Mickey Wright was arguably the best female golfer to ever live. And many argue, they've never seen a man or a woman who could swing like she used to. Yeah, she could challenge the best male golfers of her time as well. You could say she was the one who gave LPGA the success it has today.
So there's that legacy that she's left behind. Three days after turning 85, the legend's breath gave away on February 17, 2020, in Florida. She had reportedly been hospitalized after a fall a few weeks before. But heart attack was the cause of her death.
Mickey Wright died of a heart attack. Source: Associated Press
Wright's lawyer Sonia Pawluc confirmed her passing and the cause of death to the Associated Press.
Mickey Wright's Legacy
Mickey Wright had a magnificent swing which won her 13 majors out of the 82 victories. That was enough to give LPGA a huge lift in its early days, in the late 1950s and much of 1960s. Her record itself, 82 wins, is second to on the all-time list behind Kathy Whitworth's 88 wins.
Due to her impressive record, she was name the 'Female Golfer of the Century' by The Associated Press in 1999, as well as the Athlete of the Year in 1963 and 1964. She was inducted to the PGA of America Hall of Fame in 2017.
There was something about her swing that made her shots ever so flawless. Source: Hy Peskin Collection
Golf greats and pundits are calling her the greatest golfer she ever lived. A 'Golf Magazine' poll of experts in 2009 named her the greatest female golfer ever, as well as the eighth best player of all time. Men's champions Ben Hogan and Byron Nelson also consider her so. They believed she had the best swing they ever saw.
In 2015, Whitworth stated, "She was the best I’ve ever seen, man or woman. ... Nobody hit it like Mickey, just nobody." Her compact and fluid swing could charm anybody in the golf world.
She dominated the LPGA tour during her time. She started golfing at the age of 11 and won the USGA Girls' Junior Championship at 17. She then won the World Amateur in 1954, before going pro a year later in 1955. She dropped out of Stanford, where she was studying psychology, for her dream.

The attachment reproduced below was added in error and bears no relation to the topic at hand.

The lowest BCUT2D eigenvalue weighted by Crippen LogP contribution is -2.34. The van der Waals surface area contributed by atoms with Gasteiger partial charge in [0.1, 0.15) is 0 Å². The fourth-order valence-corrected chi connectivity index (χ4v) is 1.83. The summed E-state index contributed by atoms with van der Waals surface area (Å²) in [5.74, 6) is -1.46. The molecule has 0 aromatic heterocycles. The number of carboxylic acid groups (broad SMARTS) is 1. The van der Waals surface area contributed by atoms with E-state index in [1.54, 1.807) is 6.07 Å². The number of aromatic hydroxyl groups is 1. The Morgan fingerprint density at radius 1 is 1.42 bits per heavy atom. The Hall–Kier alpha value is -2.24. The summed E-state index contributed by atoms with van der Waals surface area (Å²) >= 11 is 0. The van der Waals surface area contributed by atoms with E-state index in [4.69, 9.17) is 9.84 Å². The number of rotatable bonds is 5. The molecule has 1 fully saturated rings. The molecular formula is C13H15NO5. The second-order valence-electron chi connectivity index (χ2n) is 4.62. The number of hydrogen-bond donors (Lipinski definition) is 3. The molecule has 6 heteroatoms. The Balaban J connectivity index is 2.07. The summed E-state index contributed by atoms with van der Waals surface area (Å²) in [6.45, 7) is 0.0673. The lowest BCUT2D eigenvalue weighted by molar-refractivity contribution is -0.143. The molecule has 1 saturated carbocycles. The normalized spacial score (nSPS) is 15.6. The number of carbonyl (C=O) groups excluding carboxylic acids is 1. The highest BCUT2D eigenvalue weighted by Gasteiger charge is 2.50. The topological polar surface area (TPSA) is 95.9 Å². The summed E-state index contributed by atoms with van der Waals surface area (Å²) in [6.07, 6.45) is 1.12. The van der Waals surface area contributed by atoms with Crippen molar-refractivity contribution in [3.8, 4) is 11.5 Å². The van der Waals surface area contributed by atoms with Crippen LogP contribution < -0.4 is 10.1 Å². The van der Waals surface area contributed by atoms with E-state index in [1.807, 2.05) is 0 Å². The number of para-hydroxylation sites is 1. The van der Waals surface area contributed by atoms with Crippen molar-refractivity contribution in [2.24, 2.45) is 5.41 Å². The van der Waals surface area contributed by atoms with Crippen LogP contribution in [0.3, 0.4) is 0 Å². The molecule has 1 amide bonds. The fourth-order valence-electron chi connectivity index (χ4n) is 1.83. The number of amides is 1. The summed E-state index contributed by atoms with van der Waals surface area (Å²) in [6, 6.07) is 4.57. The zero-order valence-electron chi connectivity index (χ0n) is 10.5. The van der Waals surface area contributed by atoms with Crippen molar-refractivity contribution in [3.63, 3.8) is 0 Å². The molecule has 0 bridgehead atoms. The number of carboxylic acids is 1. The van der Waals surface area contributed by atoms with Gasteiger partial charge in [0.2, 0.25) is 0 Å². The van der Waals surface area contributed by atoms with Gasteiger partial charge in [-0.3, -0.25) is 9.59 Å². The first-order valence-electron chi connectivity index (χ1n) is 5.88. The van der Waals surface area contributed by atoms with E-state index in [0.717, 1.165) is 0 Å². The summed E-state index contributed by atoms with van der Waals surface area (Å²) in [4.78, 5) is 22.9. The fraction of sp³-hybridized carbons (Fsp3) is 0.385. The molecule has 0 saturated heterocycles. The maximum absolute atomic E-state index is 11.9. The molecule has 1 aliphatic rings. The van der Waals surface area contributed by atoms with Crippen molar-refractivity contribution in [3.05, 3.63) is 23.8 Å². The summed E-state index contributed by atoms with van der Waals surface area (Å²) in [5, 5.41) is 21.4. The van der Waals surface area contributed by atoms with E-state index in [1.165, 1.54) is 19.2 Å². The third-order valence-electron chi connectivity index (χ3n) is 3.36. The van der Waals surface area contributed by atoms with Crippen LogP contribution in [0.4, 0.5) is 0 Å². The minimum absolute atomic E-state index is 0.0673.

The first tournament win for Wright came immediately in 1956. She started dominating since 1961 and won at least 10 tournaments annually from 1961 to 1964. She won the 'United States Women's Open' and the 'LPGA Championship' four times.
Three Western Open titles and two Titleholders Championship also fell into her pocket when they were major events. Her 13 LPGA wins in 1963 is still a record for a single season. Amazingly, Tiger Woods is the only the golfer ever to have won four consecutive majors.
The 'United States Golf Association Museum' made a shrine for her. Source: Richard Perry, The New York Times
Mickey was such an integral part of LPGA that Sponsors threatened to cancel their tournaments if she didn’t play, according to Whitworth, who Wright had to compete against almost every single week for the LPGA to survive.
Born on February 14, 1935, as Mary Kathryn Wright, she had to give up her pro-career in 1969 due to foot issues and mental fatigue. But she still captured her last win in 1973.
For retirement, she chose Port St. Lucie, Florida, but she still was active in golf in some other ways. She took an interest in young female golfers nationally. But she seldom made public appearances. The 'United States Golf Association Museum' in Far Hills, New Jersey, held a private preview in May 2012. They set up a 'Mickey Wright Room' to display some 200 of her artifacts, the first time they honored a female golfer in its gallery.
Was Mickey Wright Ever Married?
Survivors for Mickey is not know at the moment. As it is, she was a very private individual. Golf was her life, and after it was over, she didn't bother much to make herself known either.
Wright was not known to have ever married, and even if she did, there's no mention of a husband. She likely lived a single life due to her busy Golf career. But that was something that'll live on as a legend.
Wright's trophy case is huge. Source: Associated Press
While she was an amateur in 1954, she was paired the final 36 holes of the U.S. Women's Open with Babe Zaharias, the greatest before her time. While she was intimidated by Zaharias, when Zaharias removed her girdle, she blushed out, because Babe's husband, George, was shielding her.
Zaharias, despite her several health issues prior to the tournament, impressed and won the title. Wright finished fourth, but she was privileged to have played with Zaharias. Two years later, she was no more, and Wright probably took up an inspiration in Zaharis and decided to go professional after he passing.
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